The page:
Expectations for the Internet of Things (IoT) are high, and for good reason. Leading economists believe it will deliver huge productivity gains for businesses, not to mention that its contribution to the global economy over the next decade is estimated to exceed $11 trillion (£8trn). Companies that equip themselves with best-in-class IoT technology are projected to generate 10 per cent more in profits than those which do not.
Of course, failure to adopt isn’t always a choice: a 2015 Accenture report indicated that two-thirds of companies consider cost a key barrier to IoT uptake. Organisations will always want the latest technology, but the latest technology is expensive – to the point that many SMEs may be effectively frozen out.
The success of the subscription economy offers an alternative way forward, and provides a tried-and-tested model for cost-effective, flexible IoT access. By holding off on outright purchases and financing technology through monthly payments, IT departments can enjoy the benefits of the latest interoperable equipment and software – without breaking the bank.
Setup and implementation
The IoT isn’t, as many still insist, ‘the future’: it’s here already. That said, it’s still relatively new, and even for an experienced IT department, it can be hard to properly implement: for many, sensors, actuators, and M2M communication are a completely different game. There are many potential points of failure: without the necessary help it’s possible to misjudge security challenges, bandwidth requirements, and system integration – rendering the whole deployment an expensive failure.
Subscriptions and leasing solutions will often include install and implementation as well as ongoing support as part of the original arrangement – after all, they don’t want you to stop using the technology. If you don’t know how to facilitate communication between your machines, how to manage bandwidth costs, or where to install sensors, you don’t need to: that’s up to the consultants and support team.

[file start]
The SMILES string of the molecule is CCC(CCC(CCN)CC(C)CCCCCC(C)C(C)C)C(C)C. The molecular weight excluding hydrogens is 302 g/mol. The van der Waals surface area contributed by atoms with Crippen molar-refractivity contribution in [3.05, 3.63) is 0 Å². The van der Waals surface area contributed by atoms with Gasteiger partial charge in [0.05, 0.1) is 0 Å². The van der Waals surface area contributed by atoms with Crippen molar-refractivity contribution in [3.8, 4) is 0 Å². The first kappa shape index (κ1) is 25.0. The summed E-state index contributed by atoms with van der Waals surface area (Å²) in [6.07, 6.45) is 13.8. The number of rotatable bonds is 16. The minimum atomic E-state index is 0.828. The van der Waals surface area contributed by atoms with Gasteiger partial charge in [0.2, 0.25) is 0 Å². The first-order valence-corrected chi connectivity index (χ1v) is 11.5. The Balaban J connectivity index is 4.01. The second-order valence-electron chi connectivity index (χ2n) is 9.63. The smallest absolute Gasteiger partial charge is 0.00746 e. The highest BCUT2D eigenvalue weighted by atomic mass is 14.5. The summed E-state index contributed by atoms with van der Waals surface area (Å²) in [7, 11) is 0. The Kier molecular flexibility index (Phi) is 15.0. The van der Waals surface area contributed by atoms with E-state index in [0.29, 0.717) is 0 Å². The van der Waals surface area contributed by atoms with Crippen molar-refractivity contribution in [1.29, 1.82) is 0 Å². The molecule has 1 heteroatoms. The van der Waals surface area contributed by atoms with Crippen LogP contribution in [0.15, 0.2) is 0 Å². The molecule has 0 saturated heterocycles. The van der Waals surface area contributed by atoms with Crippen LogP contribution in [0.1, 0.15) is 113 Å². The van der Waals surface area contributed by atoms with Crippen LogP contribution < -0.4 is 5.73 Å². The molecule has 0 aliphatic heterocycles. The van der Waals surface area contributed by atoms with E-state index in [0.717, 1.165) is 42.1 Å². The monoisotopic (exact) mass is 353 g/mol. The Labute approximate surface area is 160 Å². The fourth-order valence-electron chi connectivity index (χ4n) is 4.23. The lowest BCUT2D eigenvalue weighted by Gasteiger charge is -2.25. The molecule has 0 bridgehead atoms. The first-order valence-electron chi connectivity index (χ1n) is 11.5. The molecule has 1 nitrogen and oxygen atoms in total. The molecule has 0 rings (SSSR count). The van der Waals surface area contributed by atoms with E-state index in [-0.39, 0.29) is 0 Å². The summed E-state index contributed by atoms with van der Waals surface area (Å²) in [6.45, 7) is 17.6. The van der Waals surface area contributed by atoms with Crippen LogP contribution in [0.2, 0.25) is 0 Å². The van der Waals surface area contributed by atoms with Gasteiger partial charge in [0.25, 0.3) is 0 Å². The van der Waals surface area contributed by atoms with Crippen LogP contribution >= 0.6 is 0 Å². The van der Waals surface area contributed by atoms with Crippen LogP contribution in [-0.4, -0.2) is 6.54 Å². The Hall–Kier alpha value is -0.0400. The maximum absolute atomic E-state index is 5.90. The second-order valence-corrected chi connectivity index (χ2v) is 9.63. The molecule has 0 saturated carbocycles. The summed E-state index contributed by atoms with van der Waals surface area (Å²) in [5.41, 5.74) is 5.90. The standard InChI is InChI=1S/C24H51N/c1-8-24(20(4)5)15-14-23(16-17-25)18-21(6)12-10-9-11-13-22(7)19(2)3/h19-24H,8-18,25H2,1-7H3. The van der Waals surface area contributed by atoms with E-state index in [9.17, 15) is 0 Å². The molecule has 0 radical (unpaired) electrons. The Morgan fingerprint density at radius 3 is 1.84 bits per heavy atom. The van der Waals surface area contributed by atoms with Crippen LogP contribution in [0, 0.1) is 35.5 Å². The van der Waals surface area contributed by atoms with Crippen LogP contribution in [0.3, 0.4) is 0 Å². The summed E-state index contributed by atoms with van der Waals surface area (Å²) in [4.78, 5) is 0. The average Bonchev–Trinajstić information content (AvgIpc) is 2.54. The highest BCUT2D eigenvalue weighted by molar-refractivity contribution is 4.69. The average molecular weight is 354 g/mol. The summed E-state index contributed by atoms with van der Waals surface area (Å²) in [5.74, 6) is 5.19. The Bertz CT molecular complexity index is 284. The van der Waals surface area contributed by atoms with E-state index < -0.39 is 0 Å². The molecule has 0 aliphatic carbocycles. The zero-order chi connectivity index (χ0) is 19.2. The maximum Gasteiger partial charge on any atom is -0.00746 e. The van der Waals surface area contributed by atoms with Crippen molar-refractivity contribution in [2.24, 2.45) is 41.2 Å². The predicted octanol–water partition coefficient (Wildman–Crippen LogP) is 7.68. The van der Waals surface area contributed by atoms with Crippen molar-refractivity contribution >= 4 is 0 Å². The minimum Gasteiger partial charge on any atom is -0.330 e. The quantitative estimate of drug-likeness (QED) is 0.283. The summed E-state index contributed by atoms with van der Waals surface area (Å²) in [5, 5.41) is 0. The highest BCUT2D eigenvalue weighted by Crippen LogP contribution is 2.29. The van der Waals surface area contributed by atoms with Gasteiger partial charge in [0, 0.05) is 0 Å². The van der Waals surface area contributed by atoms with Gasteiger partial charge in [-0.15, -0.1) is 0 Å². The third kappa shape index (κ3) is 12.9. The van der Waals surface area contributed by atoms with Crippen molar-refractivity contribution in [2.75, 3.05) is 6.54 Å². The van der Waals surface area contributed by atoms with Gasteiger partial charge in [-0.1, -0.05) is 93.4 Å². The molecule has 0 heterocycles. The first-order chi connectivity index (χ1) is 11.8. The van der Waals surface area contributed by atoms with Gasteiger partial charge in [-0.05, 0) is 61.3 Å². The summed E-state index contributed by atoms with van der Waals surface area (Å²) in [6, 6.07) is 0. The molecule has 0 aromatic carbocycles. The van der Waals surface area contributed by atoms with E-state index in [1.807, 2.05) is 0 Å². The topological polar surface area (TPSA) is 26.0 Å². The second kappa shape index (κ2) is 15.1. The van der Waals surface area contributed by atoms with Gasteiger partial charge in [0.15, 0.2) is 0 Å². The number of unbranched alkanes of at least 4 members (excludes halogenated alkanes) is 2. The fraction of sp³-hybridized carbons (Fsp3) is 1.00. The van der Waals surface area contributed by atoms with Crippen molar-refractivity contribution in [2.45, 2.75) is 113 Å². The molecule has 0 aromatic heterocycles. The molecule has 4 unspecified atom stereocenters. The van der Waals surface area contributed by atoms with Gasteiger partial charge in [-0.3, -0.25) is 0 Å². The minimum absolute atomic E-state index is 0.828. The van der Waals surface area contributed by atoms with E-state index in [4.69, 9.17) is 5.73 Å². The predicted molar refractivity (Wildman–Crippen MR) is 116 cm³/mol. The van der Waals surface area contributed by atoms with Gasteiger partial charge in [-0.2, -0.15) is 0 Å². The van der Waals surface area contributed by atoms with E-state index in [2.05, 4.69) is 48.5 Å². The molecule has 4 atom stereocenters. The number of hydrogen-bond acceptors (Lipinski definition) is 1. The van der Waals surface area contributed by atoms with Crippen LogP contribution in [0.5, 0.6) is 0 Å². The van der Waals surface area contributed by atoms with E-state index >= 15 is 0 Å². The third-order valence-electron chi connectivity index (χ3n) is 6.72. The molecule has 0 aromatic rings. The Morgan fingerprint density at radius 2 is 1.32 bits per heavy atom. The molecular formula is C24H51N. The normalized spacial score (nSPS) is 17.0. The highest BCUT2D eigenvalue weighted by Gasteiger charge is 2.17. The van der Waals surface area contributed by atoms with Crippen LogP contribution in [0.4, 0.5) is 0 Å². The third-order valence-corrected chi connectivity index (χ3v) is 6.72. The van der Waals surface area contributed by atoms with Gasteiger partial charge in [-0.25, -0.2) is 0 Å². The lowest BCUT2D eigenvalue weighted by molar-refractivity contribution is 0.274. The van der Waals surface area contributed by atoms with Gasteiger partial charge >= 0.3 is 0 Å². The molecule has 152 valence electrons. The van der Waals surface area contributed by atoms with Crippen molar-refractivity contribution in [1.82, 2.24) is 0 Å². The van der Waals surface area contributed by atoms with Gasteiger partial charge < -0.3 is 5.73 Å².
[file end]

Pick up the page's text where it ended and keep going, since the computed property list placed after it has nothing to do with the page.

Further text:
Predictability and flexibility
It’s easy to understand why the IoT claims 24 per cent of IT budgets. M2M deployments have never been cheap, and while sensor prices have trended downwards in recent years, at the medium end of the scale, they can cost around £35-£120, and at the upper end, they can cost up to £750. Purchasing these devices forces you to make hard choices: the level of expense encourages businesses to be extremely judicious about what they can and can’t afford to connect.
By financing an all-inclusive IoT solution, you can get a lot more out of a limited budget –sensors, applications, analytics, network connectivity – whatever you need to create a truly interoperable system. What’s more, there’s always capacity to upscale or downsize in accordance with your business needs: if you’re experiencing a period of growth, you can typically secure the equipment you require without undue hassle; if you need to focus on core functionality and reduce your IT burden, the same principle applies.
With the right funding model, you’ll never use more than you need – and you’ll never have to make do with less.
The IoT may not be ‘the future’ anymore, but there are certainly still improvements to be made. For example, with smart sensors, buyers simultaneously want them to be small enough to be 'ignorable', powerful enough to perform well for years, and cost-effective. While at present they can mitigate energy consumption to a degree, at best they can only fulfill two of those three criteria. In future, however, it will likely be possible to use longer-living sensors without sacrificing performance or spending a great deal of money: scientists have already made major breakthroughs with nanowires in lithium ion batteries.
There will, no doubt, be other efficiency and productivity gains over the coming years: communication will become faster, interoperability will expand, security will become tighter. When that happens, however, you may find yourself stuck with technology you bought and paid for years ago – and because it functions adequately, you may find it hard to justify the cost of replacing your solution to your finance department.
A major advantage of subscription and leasing models is that, after an agreed term, they can allow you to take advantage of the latest equipment: like a mobile network offering you an upgrade at the end of your contract, the financier will usually offer you new products on existing terms. Staying up-to-date doesn’t have to destroy your budget.
This runs contrary to much conventional wisdom about technology. A simplified version of Varian’s rule is that what the rich have today, others will receive much farther down the line. Subscription and leasing undermine this: they make the best of the IoT available to any business with a simple monthly payment.
Considerable gains in efficiency, connectivity, and profitability are available, and more will be available in the near future – regardless of your company’s size and turnover.
Tristan Watkins, UK CEO, BNP Paribas Leasing Solutions